Spanish gas companies ‘resilient’

May 18 – Spain’s regulated gas companies “should prove to be resilient” to external shocks arising from coronavirus containment measures, Standard & Poor’s analysis finds, calculating with an average drop in EBITBA at less than 3% in 2020. A new remuneration framework for 2021-2026, recently enacted by the Spanish government, provides enhanced visibility rated grid operators amid the pandemic.

German electricity prices second highest in EU

May 15 – Taxes and the renewable energy surcharge have pushed up Germany’s household electricity prices to the second highest level in Europe, topped only by prices in Denmark. While Danish households paid 29.2 Euros per 100 kWh on average in the second half of 2019, prices in Germany averaged 28.7 Euros, according to the EU statistics office Eurostat.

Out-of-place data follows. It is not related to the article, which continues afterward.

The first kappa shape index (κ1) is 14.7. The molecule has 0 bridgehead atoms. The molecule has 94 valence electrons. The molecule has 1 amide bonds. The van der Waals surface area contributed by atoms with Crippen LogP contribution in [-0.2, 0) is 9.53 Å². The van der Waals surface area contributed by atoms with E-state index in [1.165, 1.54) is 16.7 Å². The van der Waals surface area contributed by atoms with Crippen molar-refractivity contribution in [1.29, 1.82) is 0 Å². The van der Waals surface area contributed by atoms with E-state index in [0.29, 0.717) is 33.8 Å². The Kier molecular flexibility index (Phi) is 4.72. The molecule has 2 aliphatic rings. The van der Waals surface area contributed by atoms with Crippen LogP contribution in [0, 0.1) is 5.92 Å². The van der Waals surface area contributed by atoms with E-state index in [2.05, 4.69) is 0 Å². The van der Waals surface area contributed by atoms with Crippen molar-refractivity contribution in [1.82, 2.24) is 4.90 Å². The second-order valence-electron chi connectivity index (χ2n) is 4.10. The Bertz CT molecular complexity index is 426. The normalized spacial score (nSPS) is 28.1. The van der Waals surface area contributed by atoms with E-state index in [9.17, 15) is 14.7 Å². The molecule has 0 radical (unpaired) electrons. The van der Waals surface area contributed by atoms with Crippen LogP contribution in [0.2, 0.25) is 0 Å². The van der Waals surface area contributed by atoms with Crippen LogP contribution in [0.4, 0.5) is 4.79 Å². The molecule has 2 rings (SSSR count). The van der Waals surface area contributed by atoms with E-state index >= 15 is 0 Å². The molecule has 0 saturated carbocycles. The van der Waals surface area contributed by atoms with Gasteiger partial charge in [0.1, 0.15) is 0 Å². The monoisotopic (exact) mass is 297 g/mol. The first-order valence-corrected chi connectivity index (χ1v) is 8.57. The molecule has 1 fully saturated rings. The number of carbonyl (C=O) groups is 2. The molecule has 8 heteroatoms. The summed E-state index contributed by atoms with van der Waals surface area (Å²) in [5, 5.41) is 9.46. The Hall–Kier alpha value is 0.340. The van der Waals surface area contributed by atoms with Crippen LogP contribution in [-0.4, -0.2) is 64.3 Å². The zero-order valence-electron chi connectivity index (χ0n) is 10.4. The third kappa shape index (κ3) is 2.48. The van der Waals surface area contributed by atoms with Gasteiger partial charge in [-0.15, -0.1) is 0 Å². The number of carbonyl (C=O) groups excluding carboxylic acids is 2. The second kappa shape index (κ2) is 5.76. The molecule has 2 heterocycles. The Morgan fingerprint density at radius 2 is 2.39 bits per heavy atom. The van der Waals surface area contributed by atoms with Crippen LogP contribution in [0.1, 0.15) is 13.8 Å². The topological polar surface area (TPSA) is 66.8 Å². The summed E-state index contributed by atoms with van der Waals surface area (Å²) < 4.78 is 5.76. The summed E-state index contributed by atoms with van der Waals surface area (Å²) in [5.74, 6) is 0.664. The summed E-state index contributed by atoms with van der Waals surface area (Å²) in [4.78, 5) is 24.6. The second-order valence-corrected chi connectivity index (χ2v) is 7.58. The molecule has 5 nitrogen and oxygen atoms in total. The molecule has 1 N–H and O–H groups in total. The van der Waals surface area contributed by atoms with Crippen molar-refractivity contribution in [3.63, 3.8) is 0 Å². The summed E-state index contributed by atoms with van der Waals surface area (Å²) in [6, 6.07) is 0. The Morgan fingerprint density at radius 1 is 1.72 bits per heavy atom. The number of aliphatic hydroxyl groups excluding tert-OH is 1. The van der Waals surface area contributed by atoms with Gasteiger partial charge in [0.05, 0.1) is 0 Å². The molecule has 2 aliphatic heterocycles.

Calpine’s Q1 earnings fall

May 14 – Calpine, America’s largest generator of electricity from gas and geothermal, has reported a net income of $128 million for the first quarter of 2020, down from $175 million in the prior year period. Lower commodity margins and unfavourable change in income taxes were partially offset by earnings from hedge positions for the three month ending March 31.

Siemens to supply hybrid plant in the Philippines

May 13 – Berkley Energy has contracted Siemens Energy to build a hybrid power project on the island of Mindoro in the Philippines. The project links 16 MW wind power with battery storage, stabilizing energy supply in a remote location with a weak link to the grid and reducing its dependence on diesel.

U.S. energy emissions fall

May 12 – Energy-related carbon emissions in the United States have fallen more than energy consumption, down 2.8% over the course of last year to 5,130 million metric tons (MMmt). Power sector emissions were down 145 MMmt, due to a switch from coal to gas and renewables. In April 2020, emissions experienced another unprecedented fall in due to Covid-19 lockdowns.